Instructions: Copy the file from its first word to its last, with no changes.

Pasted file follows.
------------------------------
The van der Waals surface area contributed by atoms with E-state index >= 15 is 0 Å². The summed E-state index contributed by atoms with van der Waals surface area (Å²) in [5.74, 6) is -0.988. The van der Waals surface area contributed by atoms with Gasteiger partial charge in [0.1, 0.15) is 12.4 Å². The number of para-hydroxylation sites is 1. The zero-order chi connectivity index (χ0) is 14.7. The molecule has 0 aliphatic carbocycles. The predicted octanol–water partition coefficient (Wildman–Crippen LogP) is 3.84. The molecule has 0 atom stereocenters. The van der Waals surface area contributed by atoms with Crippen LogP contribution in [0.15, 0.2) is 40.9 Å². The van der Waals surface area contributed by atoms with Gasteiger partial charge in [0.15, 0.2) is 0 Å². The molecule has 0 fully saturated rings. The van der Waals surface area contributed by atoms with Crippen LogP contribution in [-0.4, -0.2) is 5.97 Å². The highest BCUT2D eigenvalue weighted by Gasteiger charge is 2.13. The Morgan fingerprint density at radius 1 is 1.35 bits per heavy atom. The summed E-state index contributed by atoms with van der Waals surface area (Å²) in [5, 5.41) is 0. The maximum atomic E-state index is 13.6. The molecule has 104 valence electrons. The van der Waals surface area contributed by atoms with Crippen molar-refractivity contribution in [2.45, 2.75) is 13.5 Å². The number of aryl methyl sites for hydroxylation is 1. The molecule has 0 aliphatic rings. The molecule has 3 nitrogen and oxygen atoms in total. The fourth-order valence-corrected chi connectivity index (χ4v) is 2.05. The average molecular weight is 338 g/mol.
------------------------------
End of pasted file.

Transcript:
The van der Waals surface area contributed by atoms with E-state index >= 15 is 0 Å². The summed E-state index contributed by atoms with van der Waals surface area (Å²) in [5.74, 6) is -0.988. The van der Waals surface area contributed by atoms with Gasteiger partial charge in [0.1, 0.15) is 12.4 Å². The number of para-hydroxylation sites is 1. The zero-order chi connectivity index (χ0) is 14.7. The molecule has 0 aliphatic carbocycles. The predicted octanol–water partition coefficient (Wildman–Crippen LogP) is 3.84. The molecule has 0 atom stereocenters. The van der Waals surface area contributed by atoms with Crippen LogP contribution in [0.15, 0.2) is 40.9 Å². The van der Waals surface area contributed by atoms with Gasteiger partial charge in [0.15, 0.2) is 0 Å². The molecule has 0 fully saturated rings. The van der Waals surface area contributed by atoms with Crippen LogP contribution in [-0.4, -0.2) is 5.97 Å². The highest BCUT2D eigenvalue weighted by Gasteiger charge is 2.13. The Morgan fingerprint density at radius 1 is 1.35 bits per heavy atom. The summed E-state index contributed by atoms with van der Waals surface area (Å²) in [5, 5.41) is 0. The maximum atomic E-state index is 13.6. The molecule has 104 valence electrons. The van der Waals surface area contributed by atoms with Crippen molar-refractivity contribution in [2.45, 2.75) is 13.5 Å². The number of aryl methyl sites for hydroxylation is 1. The molecule has 0 aliphatic rings. The molecule has 3 nitrogen and oxygen atoms in total. The fourth-order valence-corrected chi connectivity index (χ4v) is 2.05. The average molecular weight is 338 g/mol.